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Rock Hall of Fame’s money spots

Marketplace Staff Sep 18, 2009
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Rock Hall of Fame’s money spots

Marketplace Staff Sep 18, 2009
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TEXT OF INTERVIEW

Tess Vigeland: You can’t really come to Cleveland and not think about rock and roll. Cleveland radio DJ Alan Freed first coined the term. And it’s said that this city hosted the very first rock and roll concert, the Moondog Coronation Ball in 1952. Of course, it is now home to the Rock and Roll Hall of Fame. The musicians featured here had their share of fame and fortune and plenty of financial ephemera.

So we took a brief tour of some of the cool money-related exhibits with one of the museum’s curators, Dr. Lauren Onkey.

Onkey: This is a fantastic artifact here in the museum. This is Howlin’ Wolf’s money case. And Howlin’ Wolf’s a fantastic blues and early rock and roll singer, and he didn’t trust banks.

Vigeland: He was ahead of his time then.

Onkey: That’s right. Not only for the history of failure of banks, but we think about African-American artists and their relationship to the business and controlling money, a whole new set of issues come into play there. So he demanded that he was paid before his performances and then he kept that money in his suitcase, under his chair while he played.

[Opening notes of Howlin’ Wolf’s “Wang Dang Doodle”]

This is another fantastic and exciting artifact. It’s part of our Bruce Springsteen exhibit. And this is a beautiful 1960 Chevrolet Convertible Corvette. Bruce Springsteen bought this car after his first burst of nationwide success with “Born to Run” in 1975. So we see kind of the way an artist would respond to success, you know, finally getting something that they’ve always wanted.

Janis Joplin’s Porsche is another car that we have that’s beautifully painted with all kinds of psychedelic colors and drawings, so that’s an example of where she really wanted to kind of show off that she was successful.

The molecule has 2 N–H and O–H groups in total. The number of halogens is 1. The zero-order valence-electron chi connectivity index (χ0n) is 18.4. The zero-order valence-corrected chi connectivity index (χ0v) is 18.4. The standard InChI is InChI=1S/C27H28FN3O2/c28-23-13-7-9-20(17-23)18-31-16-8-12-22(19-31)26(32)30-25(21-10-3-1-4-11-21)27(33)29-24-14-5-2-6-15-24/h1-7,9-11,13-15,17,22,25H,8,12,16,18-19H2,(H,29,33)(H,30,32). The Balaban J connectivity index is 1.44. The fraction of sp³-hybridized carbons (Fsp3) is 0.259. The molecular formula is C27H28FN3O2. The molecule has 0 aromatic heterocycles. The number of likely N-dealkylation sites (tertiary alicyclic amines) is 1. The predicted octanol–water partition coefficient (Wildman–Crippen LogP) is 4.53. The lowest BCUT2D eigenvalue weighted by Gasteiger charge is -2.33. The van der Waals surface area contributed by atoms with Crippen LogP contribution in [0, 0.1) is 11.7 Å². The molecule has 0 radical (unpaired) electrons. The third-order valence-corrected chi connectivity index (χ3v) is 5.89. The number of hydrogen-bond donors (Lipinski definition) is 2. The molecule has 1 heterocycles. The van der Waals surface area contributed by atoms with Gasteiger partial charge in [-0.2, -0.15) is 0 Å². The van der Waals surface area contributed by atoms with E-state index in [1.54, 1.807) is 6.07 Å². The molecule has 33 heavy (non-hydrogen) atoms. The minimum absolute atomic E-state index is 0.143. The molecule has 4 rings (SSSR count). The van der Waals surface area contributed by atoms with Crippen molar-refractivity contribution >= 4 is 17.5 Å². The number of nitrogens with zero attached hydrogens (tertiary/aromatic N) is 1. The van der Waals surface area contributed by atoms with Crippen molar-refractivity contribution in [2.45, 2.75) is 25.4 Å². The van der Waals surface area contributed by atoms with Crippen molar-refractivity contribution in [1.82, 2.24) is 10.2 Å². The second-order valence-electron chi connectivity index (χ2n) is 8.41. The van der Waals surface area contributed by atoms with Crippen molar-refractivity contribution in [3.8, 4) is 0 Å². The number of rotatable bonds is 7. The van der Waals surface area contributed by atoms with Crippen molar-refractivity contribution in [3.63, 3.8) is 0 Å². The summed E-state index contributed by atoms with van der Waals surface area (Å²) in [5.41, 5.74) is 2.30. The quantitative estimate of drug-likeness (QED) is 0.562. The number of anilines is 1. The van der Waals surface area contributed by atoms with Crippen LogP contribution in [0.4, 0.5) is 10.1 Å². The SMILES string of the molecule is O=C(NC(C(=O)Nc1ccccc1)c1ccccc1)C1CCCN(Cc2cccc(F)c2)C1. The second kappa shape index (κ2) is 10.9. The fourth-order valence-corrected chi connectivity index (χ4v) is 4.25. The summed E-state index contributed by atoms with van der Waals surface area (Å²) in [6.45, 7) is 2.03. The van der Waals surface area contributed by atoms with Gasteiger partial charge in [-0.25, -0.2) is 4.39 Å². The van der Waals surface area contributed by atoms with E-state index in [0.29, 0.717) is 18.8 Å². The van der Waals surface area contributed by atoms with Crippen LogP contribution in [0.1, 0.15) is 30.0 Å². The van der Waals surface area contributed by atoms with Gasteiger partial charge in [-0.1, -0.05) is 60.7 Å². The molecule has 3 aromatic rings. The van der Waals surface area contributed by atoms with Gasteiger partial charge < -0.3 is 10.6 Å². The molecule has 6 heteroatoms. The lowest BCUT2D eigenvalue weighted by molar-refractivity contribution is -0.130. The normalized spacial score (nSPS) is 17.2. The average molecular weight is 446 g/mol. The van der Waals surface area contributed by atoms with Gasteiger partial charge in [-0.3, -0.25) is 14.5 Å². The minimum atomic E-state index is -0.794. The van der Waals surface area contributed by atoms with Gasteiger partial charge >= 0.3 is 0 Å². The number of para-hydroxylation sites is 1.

[Janis Joplin singing “Summertime”]

Onkey: What we’re looking at now in our Beatles’ exhibit is a performance contract from 1960 by the Silver Beatles, which is what the Beatles were called at that time.

[The Beatles’ opening notes of “Come Together”]

They’re performing with Jerry and the Pacemakers, and they received a whopping 10 pounds for their performance.

Vigeland: And this is from when?

Onkey: 1960. There you can see the way that even a young band that they’re trying to have to negotiate how long is the performance going to be, where are they going to perform, what will they get paid and somebody has to do that for them — a manager, it might just be a friend that works that out for them.

[The Beatles singing “Come Together]

Vigeland: Well here we are back in 45 land.

Onkey: Right, 45 land. We’ve got some 78s there too. This is a case celebrating Sun Records out of Memphis. An absolutely essential label to the history of the music — Elvis Presley, Jerry Lee Lewis, Carl Perkins all came out of Sun Records and Sam Phillips that was his label. One of the great things you see here is his log book. And then below that we see the contract for the song “Rocket 88,” Jackie Brenston.

Jackie Brenston: You women have heard of jalopies, you’ve heard the noise they make, well, let me introduce my new Rocket 88…

And you see that’s the kind of contract that recorded that record that some people would argue was the first rock and roll record.

[Jackie Brenston singing: Baby we’ll ride in style, movin’ all along…]

Vigeland: Lauren Onkey, thank you so much for your time. It’s been fun walking around with you.

Onkey: Likewise, Tess. Thanks for being here.

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